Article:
Nora navigated through increasingly bad rain over the mountains and gaps from Maryland to Pennsylvania and got us to our home for a week before 12:30 (her personal goal). We piled out of the car, happy to let the hotel staff deal with unloading the intricate puzzle of bags and stuff.
While we waited for the keys to the suite, Nora began the dread discussion: “what games should we play tonight?” Then my “friend” looked directly at me and said “Laura, you should play Scrabble tonight so you can get it over with.” JoAnne and Mary Kay laughed.
I sulked, Dear Diary, I sulked.
We toasted the week of friendship (Diary, I had reservations about who my true friends were at that point), unpacked, snacked and then those who had treatments went on their way. I’ll admit, Diary, that I stewed about the Scoreboard, games and the perfidy of “friends” during my treatment, but then a revelation struck: what if I embraced the Stupid Scoreboard and became One with it? (What can I say, when you’re floating on the clouds of a treatment, the brain opens up to all possibilities.)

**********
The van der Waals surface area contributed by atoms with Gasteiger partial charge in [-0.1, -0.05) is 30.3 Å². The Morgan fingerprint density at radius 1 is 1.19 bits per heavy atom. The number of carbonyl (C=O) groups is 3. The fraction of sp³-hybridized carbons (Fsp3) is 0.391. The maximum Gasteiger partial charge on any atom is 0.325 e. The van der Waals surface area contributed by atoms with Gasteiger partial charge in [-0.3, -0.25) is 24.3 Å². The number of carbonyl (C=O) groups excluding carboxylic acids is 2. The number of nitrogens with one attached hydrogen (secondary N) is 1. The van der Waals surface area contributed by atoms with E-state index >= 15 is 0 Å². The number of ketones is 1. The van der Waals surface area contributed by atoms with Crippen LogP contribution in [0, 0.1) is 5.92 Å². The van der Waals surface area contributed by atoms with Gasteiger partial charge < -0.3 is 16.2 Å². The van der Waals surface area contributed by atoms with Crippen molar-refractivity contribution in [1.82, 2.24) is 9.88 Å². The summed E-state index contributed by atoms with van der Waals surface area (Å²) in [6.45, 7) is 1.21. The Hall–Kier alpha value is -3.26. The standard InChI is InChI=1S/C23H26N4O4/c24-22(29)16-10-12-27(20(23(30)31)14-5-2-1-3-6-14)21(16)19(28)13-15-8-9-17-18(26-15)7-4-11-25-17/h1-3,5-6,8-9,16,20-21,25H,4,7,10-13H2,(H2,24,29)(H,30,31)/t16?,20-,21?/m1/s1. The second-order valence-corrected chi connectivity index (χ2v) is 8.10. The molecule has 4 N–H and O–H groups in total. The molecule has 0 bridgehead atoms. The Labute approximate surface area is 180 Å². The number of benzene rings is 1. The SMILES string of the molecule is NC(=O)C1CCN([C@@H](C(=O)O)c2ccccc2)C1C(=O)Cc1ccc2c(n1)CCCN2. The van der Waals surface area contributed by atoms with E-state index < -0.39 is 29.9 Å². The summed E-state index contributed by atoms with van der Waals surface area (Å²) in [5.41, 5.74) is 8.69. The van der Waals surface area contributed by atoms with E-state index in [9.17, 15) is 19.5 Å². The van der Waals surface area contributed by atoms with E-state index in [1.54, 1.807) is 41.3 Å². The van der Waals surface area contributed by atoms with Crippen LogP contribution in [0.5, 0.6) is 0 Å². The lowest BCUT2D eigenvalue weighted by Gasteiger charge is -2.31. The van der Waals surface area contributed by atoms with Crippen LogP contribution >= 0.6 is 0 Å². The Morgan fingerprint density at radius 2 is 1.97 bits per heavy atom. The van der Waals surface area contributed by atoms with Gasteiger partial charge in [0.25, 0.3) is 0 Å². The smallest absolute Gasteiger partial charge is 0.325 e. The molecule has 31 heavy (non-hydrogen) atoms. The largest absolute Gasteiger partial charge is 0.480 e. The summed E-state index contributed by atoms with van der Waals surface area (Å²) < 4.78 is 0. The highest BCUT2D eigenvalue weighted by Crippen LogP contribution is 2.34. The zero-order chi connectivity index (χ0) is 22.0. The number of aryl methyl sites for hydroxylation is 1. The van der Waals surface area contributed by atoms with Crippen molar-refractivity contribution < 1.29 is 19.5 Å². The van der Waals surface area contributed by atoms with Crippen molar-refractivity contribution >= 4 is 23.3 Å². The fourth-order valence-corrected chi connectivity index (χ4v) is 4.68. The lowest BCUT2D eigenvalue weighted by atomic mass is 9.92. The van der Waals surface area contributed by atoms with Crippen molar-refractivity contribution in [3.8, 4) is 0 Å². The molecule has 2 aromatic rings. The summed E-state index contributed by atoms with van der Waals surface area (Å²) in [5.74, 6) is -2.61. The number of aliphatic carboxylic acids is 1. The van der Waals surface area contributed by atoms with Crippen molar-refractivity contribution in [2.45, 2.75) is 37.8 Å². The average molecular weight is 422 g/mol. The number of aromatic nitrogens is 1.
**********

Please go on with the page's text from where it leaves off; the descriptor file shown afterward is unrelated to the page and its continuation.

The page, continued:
Kat arrived with her 2017 edition of The (Non) Stupid Scoreboard, drawn free-hand. And this time she created a rebus for the title:
I contemplated this new idea of accepting the scoreboard through dinner, then accepted the inevitable when I was part of the first Scrabble group which included the fearsome and mighty Elaine (past Grand Winner and killer Scrabble player — the last time I played with her, Elaine scored 47 on the first word. I suggested we stop playing right then, but my “friend” said we had to play. Elaine won by 47 points. Who was right Diary?) But I digress.